(Adds comment from analyst)
By Joseph Lichterman and Deepa Seetharaman
DETROIT, July 2 General Motors Co and
Honda Motor Co will jointly develop hydrogen fuel-cell
vehicle systems over the next seven years, the latest alliance
in an industrywide effort to cut the cost of the new technology
while meeting stricter global emissions rules.
The two automakers, which announced the partnership on
Tuesday, will also develop a refueling infrastructure that will
be crucial for consumer acceptance and the long-term viability
of fuel-cell vehicles.
Fuel-cell vehicles are getting renewed attention this year
as automakers worldwide race to meet global emissions and fuel
economy limits that are set to get tougher over the next 12
In the United States, for example, automakers must achieve a
corporate average fuel economy of 54.5 miles per gallon by 2025
across their lineup, a technical measure which translates to 36
mpg or higher in actual driving.
"When you look ahead to 2025 when you have 54
mile-per-gallon fuel economy standards, something needs to
happen, and it's not going to be (battery) electric vehicles,"
said Dennis Virag, president of the Ann Arbor, Michigan-based
Automotive Consulting Group.
GM and Honda said they will build on each other's technology
and share suppliers to lower the cost of fuel-cell vehicles,
which are more expensive to build than electric cars.
"At GM, we believe in hydrogen fuel-cell technology as one
of several possible alternatives to more traditional forms of
propulsion, to help reduce petroleum dependence," GM Vice
Chairman Steve Girsky said Tuesday at a press conference in New
"However, the cost of such technology has not come down as
far as it must to become more commercially viable," he added.
Fuel-cell cars use a "stack" of cells that combine hydrogen
with oxygen in the air to generate electricity. Their only
emission is water vapor and they can run five times longer than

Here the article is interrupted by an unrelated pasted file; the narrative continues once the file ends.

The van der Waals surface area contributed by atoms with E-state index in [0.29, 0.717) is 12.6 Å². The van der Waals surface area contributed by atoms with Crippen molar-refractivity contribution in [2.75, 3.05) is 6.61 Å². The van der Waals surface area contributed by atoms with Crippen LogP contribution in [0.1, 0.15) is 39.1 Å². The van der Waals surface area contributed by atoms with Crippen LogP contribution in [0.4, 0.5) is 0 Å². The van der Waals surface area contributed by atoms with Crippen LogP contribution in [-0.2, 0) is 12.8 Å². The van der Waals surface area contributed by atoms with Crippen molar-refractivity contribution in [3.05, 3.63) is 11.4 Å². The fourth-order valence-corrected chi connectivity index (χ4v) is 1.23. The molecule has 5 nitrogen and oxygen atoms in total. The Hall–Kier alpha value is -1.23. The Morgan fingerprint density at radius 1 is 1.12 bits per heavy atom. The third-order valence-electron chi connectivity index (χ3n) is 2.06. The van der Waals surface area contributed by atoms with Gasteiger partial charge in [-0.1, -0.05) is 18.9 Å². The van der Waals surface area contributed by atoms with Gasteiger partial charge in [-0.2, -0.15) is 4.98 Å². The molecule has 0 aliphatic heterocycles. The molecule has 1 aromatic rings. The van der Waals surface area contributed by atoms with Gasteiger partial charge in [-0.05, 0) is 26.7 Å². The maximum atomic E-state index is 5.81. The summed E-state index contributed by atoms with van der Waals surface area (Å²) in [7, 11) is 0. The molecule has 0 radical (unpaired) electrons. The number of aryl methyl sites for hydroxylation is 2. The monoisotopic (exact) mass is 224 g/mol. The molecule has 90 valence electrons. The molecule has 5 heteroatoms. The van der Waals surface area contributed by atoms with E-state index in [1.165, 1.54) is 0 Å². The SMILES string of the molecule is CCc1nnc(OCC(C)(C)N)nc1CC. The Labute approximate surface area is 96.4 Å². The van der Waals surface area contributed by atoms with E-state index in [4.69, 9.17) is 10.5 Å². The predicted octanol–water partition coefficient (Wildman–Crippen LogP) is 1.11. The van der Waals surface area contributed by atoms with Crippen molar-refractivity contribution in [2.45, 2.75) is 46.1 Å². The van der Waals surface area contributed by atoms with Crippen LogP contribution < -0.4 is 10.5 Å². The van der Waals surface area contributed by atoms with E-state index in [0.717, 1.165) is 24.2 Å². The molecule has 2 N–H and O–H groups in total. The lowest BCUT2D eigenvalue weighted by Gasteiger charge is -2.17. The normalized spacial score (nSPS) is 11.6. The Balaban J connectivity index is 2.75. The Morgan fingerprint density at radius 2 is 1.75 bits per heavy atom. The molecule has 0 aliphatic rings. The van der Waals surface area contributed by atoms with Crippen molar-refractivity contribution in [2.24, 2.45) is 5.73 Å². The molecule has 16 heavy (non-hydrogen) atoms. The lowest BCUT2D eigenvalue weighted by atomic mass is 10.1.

It takes just minutes to fill the tank with hydrogen
compared with eight hours or so to recharge an electric battery.
There are just two fuel-cell vehicles available in the U.S.
market the Honda FCX Clarity and the Mercedes-Benz F-Cell. Honda
plans to launch the successor of the FCX in Japan and the United
States in 2015.
One barrier to their widespread adoption is the high cost of
the platinum needed to kick-start the chemical reaction within
the fuel cell. The platinum alone adds thousands of dollars in
costs to each vehicle.
But the partnership between Honda and GM will help the
companies by combining their areas of expertise to help bring
down the costs of mass-producing fuel-cell vehicles by 2020,
Another issue is the lack of hydrogen stations in the United
States, which cost $1 million or more to build. On its website,
the U.S. Department of Energy lists 10 public hydrogen stations,
mostly in southern California.
As part of the collaboration, GM and Honda said they would
work with local governments and others to expand the network of
Global automakers have recently formed a number of tie-ups
to lower the costs of fuel-cell development. In January, Toyota
Motor Corp and BMW AG outlined plans to
launch fuel-cell vehicles around 2020.
That same month, Daimler AG, Ford Motor Co
and Nissan Motor Co announced a separate tie-up to
build fuel-cell vehicles within five years.
The partnerships came after the failure of electric cars to
meet sales expectations, despite heavy global subsidies. Hybrids
have gained ground, but industry analysts say more is needed to
meet the new regulatory targets.
(Editing by Bob Burgdorfer, G Crosse)